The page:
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Published on 18 Dec 2014 | over 2 years ago

Classical Mechanics, in spite of all of its impressive predictive power, fails to explain many microscopic behaviors. This led to the development of Quantum Mechanics, where electrons orbit nuclei in discrete energy levels, light can behave as a particle, and particles behave as waves. The location of microscopic particles can only be expressed in terms of probabilities. Heisenberg's uncertainty principle is discussed and demonstrated.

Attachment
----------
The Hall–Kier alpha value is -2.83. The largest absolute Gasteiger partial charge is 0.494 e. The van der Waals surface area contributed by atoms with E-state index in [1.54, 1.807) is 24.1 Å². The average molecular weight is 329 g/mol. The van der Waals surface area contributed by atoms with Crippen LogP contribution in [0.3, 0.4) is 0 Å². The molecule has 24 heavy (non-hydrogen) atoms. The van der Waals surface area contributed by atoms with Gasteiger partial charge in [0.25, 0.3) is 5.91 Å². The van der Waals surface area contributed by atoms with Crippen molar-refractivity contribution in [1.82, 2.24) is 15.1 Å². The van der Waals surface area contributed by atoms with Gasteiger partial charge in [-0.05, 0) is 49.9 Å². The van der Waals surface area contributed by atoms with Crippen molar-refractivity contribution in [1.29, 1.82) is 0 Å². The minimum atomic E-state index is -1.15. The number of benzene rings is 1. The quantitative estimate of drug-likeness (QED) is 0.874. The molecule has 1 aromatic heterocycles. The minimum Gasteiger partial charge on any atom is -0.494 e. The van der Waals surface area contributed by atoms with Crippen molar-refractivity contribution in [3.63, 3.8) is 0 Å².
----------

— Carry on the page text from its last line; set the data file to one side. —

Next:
This lecture is part of 8.01 Physics I: Classical Mechanics, as taught in Fall 1999 by Dr. Walter Lewin at MIT.

This video was formerly hosted on the YouTube channel MIT OpenCourseWare.
This version was downloaded from the Internet Archive, at archive.org/details/MIT8.01F99/ .

Attribution: MIT OpenCourseWare
License: Creative Commons BY-NC-SA 3.0 US
To view a copy of this license, visit creativecommons.org/licenses/by-nc-sa/3.0/us/ .
More information at ocw.mit.edu/terms/ .

This YouTube channel is independently operated. It is neither affiliated with nor endorsed by MIT, MIT OpenCourseWare, the Internet Archive, or Dr. Lewin.

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